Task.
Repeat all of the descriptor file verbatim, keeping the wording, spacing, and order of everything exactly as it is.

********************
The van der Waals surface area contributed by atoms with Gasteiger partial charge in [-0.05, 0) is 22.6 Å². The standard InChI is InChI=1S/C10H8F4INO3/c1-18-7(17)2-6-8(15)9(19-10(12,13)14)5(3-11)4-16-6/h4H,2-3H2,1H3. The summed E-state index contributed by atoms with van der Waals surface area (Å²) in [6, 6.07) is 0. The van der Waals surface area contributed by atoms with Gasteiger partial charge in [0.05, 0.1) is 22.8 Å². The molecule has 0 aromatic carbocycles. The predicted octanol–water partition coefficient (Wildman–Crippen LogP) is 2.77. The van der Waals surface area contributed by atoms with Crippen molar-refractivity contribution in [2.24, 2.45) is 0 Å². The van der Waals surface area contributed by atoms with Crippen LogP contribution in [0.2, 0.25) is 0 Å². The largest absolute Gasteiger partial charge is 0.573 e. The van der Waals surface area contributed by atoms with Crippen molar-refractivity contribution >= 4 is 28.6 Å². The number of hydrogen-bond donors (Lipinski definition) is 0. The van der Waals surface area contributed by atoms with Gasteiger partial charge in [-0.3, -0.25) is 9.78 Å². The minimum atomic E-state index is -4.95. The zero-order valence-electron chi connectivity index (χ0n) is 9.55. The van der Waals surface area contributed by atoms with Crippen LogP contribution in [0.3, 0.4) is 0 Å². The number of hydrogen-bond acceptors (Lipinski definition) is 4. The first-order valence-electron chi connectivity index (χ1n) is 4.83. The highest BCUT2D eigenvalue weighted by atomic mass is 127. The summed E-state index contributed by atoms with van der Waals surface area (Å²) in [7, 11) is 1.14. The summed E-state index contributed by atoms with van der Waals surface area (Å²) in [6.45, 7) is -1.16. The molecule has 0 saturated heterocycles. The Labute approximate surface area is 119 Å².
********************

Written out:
The van der Waals surface area contributed by atoms with Gasteiger partial charge in [-0.05, 0) is 22.6 Å². The standard InChI is InChI=1S/C10H8F4INO3/c1-18-7(17)2-6-8(15)9(19-10(12,13)14)5(3-11)4-16-6/h4H,2-3H2,1H3. The summed E-state index contributed by atoms with van der Waals surface area (Å²) in [6, 6.07) is 0. The van der Waals surface area contributed by atoms with Gasteiger partial charge in [0.05, 0.1) is 22.8 Å². The molecule has 0 aromatic carbocycles. The predicted octanol–water partition coefficient (Wildman–Crippen LogP) is 2.77. The van der Waals surface area contributed by atoms with Crippen molar-refractivity contribution in [2.24, 2.45) is 0 Å². The van der Waals surface area contributed by atoms with Crippen LogP contribution in [0.2, 0.25) is 0 Å². The largest absolute Gasteiger partial charge is 0.573 e. The van der Waals surface area contributed by atoms with Crippen molar-refractivity contribution >= 4 is 28.6 Å². The number of hydrogen-bond donors (Lipinski definition) is 0. The van der Waals surface area contributed by atoms with Gasteiger partial charge in [-0.3, -0.25) is 9.78 Å². The minimum atomic E-state index is -4.95. The zero-order valence-electron chi connectivity index (χ0n) is 9.55. The van der Waals surface area contributed by atoms with Crippen LogP contribution in [0.3, 0.4) is 0 Å². The number of hydrogen-bond acceptors (Lipinski definition) is 4. The first-order valence-electron chi connectivity index (χ1n) is 4.83. The highest BCUT2D eigenvalue weighted by atomic mass is 127. The summed E-state index contributed by atoms with van der Waals surface area (Å²) in [7, 11) is 1.14. The summed E-state index contributed by atoms with van der Waals surface area (Å²) in [6.45, 7) is -1.16. The molecule has 0 saturated heterocycles. The Labute approximate surface area is 119 Å².